I was serving my first church, fresh out of seminary, and still trying to find my groove for my preaching style (something I’m still working on today!). I was hosting a Bible Study class at the parsonage with about 8 church members in attendance. Among the attendees were Jack, the current Board chair, and his wife Sara. Jack and Sara came to the Disciples of Christ from a more literalist and fundamentalist denomination. So, it’s safe to say they were still trying to “figure me out.” 

We were about an hour into the Bible Study when Jack abruptly stood up in the living room, turning a deep shade of red as he did, and began to sharply criticize my preaching style and specifically, message content. His aggressiveness took all of us by surprise as we gave Jack the floor to continue to personally berate me for my sermons. Soon his wife Sara joined in to provide back-up and cover for him. 

The bottom-line of their concern was that I preached too much about “sin.” I was hurting their feelings every Sunday and making them feel bad about themselves because they had a different view of their personal holiness than I apparently had. 

I believe that we are all sinners, and that “sin” is a part of our human nature. Human Beings, among other things, sin. It’s part of being human. No religious conversion or outcome of the cross makes us stop sinning. We can’t stop sinning. But Jesus Christ, through the power of the cross, relieves us of our burden of sin, so that we no longer have to live as sinners in the world, but as people set free from our sin by the power of Jesus Christ on the cross.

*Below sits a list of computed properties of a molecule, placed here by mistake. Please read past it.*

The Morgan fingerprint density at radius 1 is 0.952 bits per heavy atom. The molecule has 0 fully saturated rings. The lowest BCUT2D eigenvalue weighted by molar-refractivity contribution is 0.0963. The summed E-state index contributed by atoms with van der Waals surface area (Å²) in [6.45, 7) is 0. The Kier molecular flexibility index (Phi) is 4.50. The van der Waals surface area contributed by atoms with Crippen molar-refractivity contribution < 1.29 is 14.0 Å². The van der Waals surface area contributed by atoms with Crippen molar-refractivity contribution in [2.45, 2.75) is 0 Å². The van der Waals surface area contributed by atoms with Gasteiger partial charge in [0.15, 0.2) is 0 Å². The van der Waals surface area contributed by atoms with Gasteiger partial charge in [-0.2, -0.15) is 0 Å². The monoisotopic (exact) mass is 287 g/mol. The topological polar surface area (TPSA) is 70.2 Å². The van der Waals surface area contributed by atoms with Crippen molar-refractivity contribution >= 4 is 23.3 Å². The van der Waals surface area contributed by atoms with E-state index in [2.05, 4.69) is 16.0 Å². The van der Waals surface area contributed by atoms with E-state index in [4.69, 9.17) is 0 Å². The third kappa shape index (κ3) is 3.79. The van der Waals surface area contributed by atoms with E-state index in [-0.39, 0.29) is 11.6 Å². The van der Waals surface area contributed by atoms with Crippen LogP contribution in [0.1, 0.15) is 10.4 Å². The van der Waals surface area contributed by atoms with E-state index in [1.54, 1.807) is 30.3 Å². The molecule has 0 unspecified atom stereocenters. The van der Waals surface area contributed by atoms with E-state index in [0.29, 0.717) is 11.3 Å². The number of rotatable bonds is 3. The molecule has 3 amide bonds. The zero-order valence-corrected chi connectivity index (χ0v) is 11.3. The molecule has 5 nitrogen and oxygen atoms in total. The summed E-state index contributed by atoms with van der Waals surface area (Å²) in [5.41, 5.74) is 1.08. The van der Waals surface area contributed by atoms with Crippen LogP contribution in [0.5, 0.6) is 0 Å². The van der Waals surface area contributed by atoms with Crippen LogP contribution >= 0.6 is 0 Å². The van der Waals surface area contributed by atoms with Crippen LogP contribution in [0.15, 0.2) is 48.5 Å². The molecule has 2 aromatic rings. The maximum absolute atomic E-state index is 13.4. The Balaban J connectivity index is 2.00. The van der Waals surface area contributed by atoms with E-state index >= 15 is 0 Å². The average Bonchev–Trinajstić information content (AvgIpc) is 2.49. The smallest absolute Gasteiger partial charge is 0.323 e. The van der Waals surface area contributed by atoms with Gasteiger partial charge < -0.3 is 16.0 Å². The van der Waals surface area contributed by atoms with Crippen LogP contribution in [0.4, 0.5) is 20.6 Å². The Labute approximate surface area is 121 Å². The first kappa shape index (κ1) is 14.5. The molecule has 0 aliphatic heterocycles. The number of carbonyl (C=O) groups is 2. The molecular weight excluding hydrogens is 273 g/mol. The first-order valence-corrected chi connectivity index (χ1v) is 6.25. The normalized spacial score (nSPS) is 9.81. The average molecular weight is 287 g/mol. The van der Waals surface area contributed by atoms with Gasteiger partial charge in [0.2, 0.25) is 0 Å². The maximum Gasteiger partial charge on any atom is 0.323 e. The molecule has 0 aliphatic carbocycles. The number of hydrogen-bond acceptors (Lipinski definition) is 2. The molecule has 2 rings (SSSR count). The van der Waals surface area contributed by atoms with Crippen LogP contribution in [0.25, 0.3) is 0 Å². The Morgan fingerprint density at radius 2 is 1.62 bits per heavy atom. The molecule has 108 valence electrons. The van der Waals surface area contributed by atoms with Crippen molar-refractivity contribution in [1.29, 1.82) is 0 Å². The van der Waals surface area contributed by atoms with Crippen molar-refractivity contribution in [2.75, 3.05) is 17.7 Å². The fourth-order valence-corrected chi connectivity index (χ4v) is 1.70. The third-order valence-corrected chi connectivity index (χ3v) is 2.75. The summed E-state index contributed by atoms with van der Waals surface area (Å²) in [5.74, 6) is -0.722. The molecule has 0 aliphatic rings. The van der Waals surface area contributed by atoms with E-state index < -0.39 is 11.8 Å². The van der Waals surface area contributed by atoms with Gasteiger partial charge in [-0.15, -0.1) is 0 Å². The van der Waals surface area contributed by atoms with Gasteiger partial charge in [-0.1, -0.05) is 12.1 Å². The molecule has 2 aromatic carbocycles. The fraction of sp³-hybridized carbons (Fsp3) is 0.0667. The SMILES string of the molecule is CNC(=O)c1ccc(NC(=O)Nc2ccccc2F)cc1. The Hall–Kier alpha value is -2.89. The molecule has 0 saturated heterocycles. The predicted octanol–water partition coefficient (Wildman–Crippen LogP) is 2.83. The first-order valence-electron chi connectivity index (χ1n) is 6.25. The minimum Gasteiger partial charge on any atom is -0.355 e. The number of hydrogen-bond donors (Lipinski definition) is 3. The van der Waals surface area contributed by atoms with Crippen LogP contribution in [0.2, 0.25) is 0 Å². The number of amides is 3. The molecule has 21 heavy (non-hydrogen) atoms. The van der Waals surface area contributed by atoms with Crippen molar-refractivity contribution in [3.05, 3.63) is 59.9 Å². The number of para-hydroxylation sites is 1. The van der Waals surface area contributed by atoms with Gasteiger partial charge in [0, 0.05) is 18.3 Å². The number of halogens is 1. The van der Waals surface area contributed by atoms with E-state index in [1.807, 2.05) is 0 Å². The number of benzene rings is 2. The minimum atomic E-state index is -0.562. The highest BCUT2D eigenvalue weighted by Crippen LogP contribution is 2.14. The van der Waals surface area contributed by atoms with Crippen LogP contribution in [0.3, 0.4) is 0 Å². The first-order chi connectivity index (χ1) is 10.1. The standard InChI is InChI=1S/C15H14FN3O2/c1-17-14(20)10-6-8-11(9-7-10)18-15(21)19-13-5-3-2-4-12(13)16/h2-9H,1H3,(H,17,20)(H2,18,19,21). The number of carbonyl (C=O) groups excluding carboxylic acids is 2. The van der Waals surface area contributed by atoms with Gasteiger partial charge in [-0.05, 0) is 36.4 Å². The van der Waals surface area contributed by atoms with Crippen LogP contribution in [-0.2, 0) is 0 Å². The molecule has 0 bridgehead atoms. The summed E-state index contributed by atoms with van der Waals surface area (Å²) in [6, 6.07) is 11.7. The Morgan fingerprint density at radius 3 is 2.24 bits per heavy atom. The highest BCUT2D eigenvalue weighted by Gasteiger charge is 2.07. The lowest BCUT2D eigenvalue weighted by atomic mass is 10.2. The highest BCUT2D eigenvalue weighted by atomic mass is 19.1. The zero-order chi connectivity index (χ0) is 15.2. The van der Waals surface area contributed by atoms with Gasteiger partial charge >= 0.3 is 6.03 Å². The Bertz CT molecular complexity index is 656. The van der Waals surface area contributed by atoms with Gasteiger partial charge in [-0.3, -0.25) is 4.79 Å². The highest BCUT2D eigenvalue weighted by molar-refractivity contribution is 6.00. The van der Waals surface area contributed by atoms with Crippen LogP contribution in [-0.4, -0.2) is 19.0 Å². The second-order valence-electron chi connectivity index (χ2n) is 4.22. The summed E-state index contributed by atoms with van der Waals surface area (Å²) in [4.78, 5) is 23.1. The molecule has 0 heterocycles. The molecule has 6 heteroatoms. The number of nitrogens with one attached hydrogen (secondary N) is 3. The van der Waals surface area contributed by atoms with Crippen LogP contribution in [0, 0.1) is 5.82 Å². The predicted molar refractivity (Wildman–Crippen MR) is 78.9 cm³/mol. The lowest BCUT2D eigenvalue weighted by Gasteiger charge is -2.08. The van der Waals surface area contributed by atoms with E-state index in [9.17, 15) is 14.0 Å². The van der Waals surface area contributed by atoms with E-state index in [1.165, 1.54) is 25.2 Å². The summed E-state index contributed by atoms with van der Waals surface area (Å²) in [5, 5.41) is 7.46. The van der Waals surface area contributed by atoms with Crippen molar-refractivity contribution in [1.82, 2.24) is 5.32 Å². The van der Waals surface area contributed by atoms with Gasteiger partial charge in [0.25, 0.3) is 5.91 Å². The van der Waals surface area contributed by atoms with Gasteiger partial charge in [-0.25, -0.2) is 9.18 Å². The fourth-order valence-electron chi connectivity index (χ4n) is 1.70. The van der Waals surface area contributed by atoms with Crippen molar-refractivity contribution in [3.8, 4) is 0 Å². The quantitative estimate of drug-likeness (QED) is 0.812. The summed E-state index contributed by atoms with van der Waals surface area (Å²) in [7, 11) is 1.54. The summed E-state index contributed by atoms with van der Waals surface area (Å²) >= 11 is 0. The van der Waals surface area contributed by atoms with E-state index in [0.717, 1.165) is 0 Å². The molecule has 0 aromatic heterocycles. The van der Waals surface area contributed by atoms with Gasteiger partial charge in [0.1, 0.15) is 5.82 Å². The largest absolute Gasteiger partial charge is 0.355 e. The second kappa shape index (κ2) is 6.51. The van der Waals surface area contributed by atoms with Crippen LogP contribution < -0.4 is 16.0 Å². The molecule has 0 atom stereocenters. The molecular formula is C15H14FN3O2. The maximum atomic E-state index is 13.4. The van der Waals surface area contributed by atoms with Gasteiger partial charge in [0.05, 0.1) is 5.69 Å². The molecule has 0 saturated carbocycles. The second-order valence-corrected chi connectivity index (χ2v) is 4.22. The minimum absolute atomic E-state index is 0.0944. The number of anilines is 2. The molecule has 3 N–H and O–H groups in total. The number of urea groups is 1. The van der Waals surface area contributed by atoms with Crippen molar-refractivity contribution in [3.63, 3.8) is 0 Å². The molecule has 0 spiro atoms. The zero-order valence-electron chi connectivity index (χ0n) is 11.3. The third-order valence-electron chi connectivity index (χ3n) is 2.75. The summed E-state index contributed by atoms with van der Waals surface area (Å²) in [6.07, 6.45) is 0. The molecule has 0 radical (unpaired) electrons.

Perhaps your own theology of the cross is like that. Or, perhaps you really haven’t thought that much about it. Jack and Sara’s theology of the cross, as well as many other people, is not like that. They believe that Jesus dying on the cross freed us from being sinful people, so that when we are baptized we no longer have the capacity to sin again. We have stopped being sinners. 

That’s an interesting theology that, once Jack and Sara calmed down that evening in the parsonage, they shared with us. “Why,” Pastor Bob, “do you keep mentioning sin when we are all past that part of our lives and have stopped sinning?” 

Jack and Sara see sin as the evil behavior that results from disobeying God. Sinners do bad things because they do not have God in their heart, or, more specifically, they have not been baptized. Those people go to hell when they die. People who do have God in their hearts, or, more specifically, have been baptized, have stopped being sinners. They go to heaven when they die. 

See how neat and clean that is. Become a Christian and be baptized … and you’re saved. Don’t do that … and you’re not. Jack and Sara are part of a large segment of Christians that come from a fundamentalist theology. Every religion has fundamentalists as part of their membership. They are the ones who believe that they are right in every facet of their religious life and that everyone else is wrong. They are assured of that in their hearts because their own ego demands it to be true. They need to be right because they need to be saved. And they deserve to be saved because they are right. Furthermore, and obviously, everyone who does not believe as they do is wrong. Their ego tells them that it must be that way. 

Not only are all the people of other religions, by definition, damned to hell by this view, but so are the other Christians, like me, who don’t believe the way they do. Fundamentalists end up living in a very small world of people like themselves who condemn to hell most of the people on earth. They are literally creating a living hell without even knowing it!